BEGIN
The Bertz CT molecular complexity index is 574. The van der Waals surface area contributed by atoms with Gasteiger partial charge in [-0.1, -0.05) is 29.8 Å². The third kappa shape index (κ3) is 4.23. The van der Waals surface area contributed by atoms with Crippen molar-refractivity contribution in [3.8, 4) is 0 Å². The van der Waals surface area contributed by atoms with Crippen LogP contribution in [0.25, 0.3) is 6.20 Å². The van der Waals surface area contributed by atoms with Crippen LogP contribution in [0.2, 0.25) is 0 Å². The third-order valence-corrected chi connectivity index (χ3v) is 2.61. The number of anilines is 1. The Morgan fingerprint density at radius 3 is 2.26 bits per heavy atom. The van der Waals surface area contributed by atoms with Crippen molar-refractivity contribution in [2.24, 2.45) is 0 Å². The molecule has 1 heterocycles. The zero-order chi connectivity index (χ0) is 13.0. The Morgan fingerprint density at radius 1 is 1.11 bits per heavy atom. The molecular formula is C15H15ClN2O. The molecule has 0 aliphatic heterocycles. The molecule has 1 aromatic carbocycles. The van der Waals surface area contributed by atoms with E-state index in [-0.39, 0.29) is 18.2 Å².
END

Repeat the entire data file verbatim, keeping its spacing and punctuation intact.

The Bertz CT molecular complexity index is 574. The van der Waals surface area contributed by atoms with Gasteiger partial charge in [-0.1, -0.05) is 29.8 Å². The third kappa shape index (κ3) is 4.23. The van der Waals surface area contributed by atoms with Crippen molar-refractivity contribution in [3.8, 4) is 0 Å². The van der Waals surface area contributed by atoms with Crippen LogP contribution in [0.25, 0.3) is 6.20 Å². The van der Waals surface area contributed by atoms with Crippen LogP contribution in [0.2, 0.25) is 0 Å². The third-order valence-corrected chi connectivity index (χ3v) is 2.61. The number of anilines is 1. The Morgan fingerprint density at radius 3 is 2.26 bits per heavy atom. The van der Waals surface area contributed by atoms with Crippen molar-refractivity contribution in [2.24, 2.45) is 0 Å². The molecule has 1 heterocycles. The zero-order chi connectivity index (χ0) is 13.0. The Morgan fingerprint density at radius 1 is 1.11 bits per heavy atom. The molecular formula is C15H15ClN2O. The molecule has 0 aliphatic heterocycles. The molecule has 1 aromatic carbocycles. The van der Waals surface area contributed by atoms with E-state index in [-0.39, 0.29) is 18.2 Å².